Lamora's plans to fleece the nobility out of their wealth put him into a difficult conflict with "the secret peace", an unwritten truce that exists between the Duke of Camorr and Capa Raza, the de facto ruler of all of the gangs including, of course, "The Gentlemen Bastards". Basically, crime is accepted and the local constabulary looks the other way provided, of course, the crime is directed at only the common people and the nobility are left alone.
When a shadowy character known only as "The Grey King" assassinates Capa Raza and usurps his position as the local crime boss, Lamora and the rest of his gang find themselves truly between a rock and a hard place. Now they are hunted by both the Duke's secret police, The Midnighters, and the Grey King's relentless enforcers that include, among other things, a powerful mage and an all-seeing fierce pet falcon with poisoned claws!
It is difficult to say enough good things about this incredible novel without appearing to actually froth at the mouth!
Characterization is positively brilliant and every character seems to be developed to such an astonishing degree as to actually leap off the page and into reality in the minds of the reader. I won't spoil the story by saying who dies, but when a couple of the good guys meet their nemesis, the characters have been so firmly built in the psyche of the reader that the effect is positively devastating!
Dialogue also deserves a full set of superlative compliments! Ranging from hilarious, comical strings of vulgar, medieval profanities that would make a longshoreman blush to upper crust court-speak that would be the envy of a Shakespeare in full blossom, Lynch's dialogue shows he is a master of conveying his story through conversation as well as descriptive narrative. And his descriptive abilities, by the bye, are not exactly low key either. Camorr is brought fully to life and Lynch's readers will have no trouble at all picturing a fully-realized jam-packed setting as his characters move from place to place in this fast-paced story.
Hie thee to the purveyor of fine books which is closest to thy hand and, with all due haste, read "The Lies of Locke Lamora", a picaresque fantasy of epic proportions in a gorgeous medieval setting. It's not mere hyperbole to suggest that this is the most exciting book I've read for a few years.
on February 9, 2010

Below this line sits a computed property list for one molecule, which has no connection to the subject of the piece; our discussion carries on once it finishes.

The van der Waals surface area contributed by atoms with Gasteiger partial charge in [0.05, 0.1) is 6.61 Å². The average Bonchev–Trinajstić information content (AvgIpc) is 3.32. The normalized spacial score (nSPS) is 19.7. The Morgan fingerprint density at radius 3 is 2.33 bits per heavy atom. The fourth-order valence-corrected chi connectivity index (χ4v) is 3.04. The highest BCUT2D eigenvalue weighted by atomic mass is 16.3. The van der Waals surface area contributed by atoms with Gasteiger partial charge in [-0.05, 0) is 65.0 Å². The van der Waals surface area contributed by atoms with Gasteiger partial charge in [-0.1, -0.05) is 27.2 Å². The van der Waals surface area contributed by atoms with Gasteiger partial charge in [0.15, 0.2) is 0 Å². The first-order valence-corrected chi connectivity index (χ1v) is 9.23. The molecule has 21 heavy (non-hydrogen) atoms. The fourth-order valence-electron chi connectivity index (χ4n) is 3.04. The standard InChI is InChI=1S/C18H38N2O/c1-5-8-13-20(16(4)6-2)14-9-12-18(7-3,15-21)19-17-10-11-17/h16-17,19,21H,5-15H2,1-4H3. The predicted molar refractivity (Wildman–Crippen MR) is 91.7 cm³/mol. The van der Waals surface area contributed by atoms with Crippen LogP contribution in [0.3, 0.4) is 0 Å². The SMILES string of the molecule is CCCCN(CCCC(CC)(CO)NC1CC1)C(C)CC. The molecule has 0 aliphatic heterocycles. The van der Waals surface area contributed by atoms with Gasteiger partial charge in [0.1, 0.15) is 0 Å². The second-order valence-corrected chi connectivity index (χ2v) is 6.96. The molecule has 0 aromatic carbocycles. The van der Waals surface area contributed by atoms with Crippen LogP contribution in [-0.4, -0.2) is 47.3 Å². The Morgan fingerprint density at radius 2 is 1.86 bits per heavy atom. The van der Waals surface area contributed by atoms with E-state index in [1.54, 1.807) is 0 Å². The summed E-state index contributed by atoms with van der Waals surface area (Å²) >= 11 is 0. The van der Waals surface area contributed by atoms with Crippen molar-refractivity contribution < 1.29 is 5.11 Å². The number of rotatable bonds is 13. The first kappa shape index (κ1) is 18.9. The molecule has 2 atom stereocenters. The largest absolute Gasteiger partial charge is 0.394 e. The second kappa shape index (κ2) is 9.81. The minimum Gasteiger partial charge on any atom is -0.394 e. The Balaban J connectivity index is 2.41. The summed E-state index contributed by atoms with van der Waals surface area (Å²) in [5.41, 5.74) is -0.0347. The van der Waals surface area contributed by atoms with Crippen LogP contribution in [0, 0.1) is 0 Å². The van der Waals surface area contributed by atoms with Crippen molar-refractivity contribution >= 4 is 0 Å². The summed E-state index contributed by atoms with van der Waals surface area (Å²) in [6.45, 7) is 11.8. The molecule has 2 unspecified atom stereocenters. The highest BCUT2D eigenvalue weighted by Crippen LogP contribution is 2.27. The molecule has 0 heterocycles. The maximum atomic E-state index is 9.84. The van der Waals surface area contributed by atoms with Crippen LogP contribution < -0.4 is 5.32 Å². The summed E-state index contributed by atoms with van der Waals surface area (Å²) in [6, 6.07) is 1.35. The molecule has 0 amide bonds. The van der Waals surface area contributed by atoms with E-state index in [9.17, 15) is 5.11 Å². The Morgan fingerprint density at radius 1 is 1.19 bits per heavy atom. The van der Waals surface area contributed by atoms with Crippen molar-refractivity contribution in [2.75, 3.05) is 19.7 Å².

A welcome addition to the "Rough Fantasy" genre, along with the likes of Esslemont and Erikson, or Martin. Fewer main characters (basically the Gentleman Bastards) and a slightly less fully developed world. Still, very entertaining, good character development, and a very nice treatment of alchemy/biochemistry. I am waiting for the next instalment.
on October 18, 2015
A "ripping good yarn" as the Brits might say. Very good writing in craft, imagination, wit and use of language. "Flashback" or "backstories" woven in seamlessly at cliff-hanger moments - so the reader can take a breath - which neatly set up possible resolutions. Other than friendship, loyalty, bravery and ultimately compassion, not the best depiction of human nature, very cynical, but the world Scott Lynch creates is believable. Not for the squeamish, e.g. convicts fed to sharks (a mild example), but if you are into ripping good yarns, this books for you.
on January 24, 2011
Scott Lynch, and therefore his characters, are extremely clever. His plot is intricate but not needlessly difficult to follow or convoluted. This book will appeal to fans of Harry Dresden (Jim Butcher), it is fast paced, has violent action and fighting, but is not gory or sadistic, and the characters are interesting and loveable. This book does not try to make some grand message about life or humanity, which I think has been done to death and I am not a fan of. It is just an action packed, fast paced roller coaster thrill ride, I cannot wait to read the next 3 in the series.
on July 24, 2015
I like the story and I like the world that Lynch begins to create with his first book in this series.
The dialogue between Lynch's characters is witty, quick, and carries a gritty undertone that serves to make them easier to relate to.
Perhaps, my one criticism is the lack of description of the setting, but that comes down to reader preference.
I would recommend this book to anyone who is a fan of the fantasy genre.
Give it a read, you will not be disappointed.